How has being (becoming) a lpn changed your life? - page 2
A little backstory. I am a single mom of three angels. We live in government housing I'm working as a cna until I take nclex. We are always one paycheck from being homeless and wi th out. I went back to school for my lpn to help... Read More
- 0Nov 21, '12 by KitkatPRNI agree with what midwest said, keep your CNA job until you land an LPN job. I just graduated in Dec 2012 and was amazed how long it took all my classmates to find jobs.
I worked as a CNA for MANY years and being an LPN has most definately changed my life. I love having a better income, making a difference for the patients I care for (when I worked as a CNA I felt my ideas/input fell on "deaf" ears), its kinda fun being called the "nurse" ... he, he. I work LTC, which is what I love. The only part that I find challenging is keeping up with all the paperwork !!! Good luck to you ! Have you looked into Excelsior college online ? I'm doing my RN with them right now & hopefully will be an RN by May ! The only bad thing is you can't get financial aid.
- 1Nov 21, '12 by TheCommuter Asst. AdminI completed an LVN program in late 2005. Prior to this, my work history consisted of a three-year stint at a paper products plant as a factory worker, and before that, I held a string of low-paying jobs in the fast food and retail sector.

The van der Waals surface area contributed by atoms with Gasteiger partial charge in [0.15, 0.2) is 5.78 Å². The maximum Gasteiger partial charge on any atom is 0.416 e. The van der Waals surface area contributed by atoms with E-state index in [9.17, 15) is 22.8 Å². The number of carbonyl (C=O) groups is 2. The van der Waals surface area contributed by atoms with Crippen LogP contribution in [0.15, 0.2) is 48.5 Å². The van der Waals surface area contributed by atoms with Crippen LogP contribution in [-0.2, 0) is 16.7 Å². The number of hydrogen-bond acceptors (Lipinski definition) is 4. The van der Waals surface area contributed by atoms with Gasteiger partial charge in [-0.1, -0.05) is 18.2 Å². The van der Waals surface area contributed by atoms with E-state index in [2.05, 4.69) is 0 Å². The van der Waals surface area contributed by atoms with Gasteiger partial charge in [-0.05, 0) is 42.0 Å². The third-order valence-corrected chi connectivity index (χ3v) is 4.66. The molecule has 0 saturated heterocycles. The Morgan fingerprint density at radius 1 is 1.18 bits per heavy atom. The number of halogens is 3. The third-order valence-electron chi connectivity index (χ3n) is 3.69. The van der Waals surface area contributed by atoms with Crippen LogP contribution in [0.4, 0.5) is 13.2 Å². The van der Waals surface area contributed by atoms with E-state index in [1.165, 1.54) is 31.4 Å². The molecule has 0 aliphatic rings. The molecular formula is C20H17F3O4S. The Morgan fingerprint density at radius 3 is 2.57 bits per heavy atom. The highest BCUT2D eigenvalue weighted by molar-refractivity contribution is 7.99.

The income potential, flexibility with scheduling, and variety of nursing specialties have certainly changed my life.
- 1Nov 21, '12 by OnlybyHisgraceRNBecoming a LPN changed my life completly. I was able to make triple what I made working retail and other jobs. Being a LPN well prepared me for RN school.
I'm so proud of you and you should be proud of yourself.
I can not imagine going to LPN school with three children and being a single parent. You are an inspiration!
- 2Nov 22, '12 by MedChica1. Oh, you're not alone. Many in my class had similar hardships. They took buses, birthed babies, had laid off spouses, on the system, etc... One classmate was living in her car. As far as I know, they passed NCLEX. We live in a state with cities that do have a demand for nurses. (sent you a pm).
IMO, the social classes really aren't THAT fluid. Sure, if you're smack dab in the 'midddle'. You have options. But...the further you are down that ladder? The harder the climb out of 'the bottom'.
You definitely need to be proud of yourself. You're teaching your children a series of powerful lessons, too.
2. Nursing school is the hard part. You'll pass NCLEX, I'm sure. No matter what you read on this site? It's not rocket science....
3. You're on the RN path? Yeah....that's the headache that I'm dealing with right now. Indecision 2012. LOL
I wish there were fewer options. LOL Well, look into LVN-BSN programs. We've a few here in Texas:
- UT Tyler
- Prairie View A&M (hbcu)
- Wayland Baptist (private but more affordable than most)
Some are online. We've a few ADN-BSN paths, too. Online as well.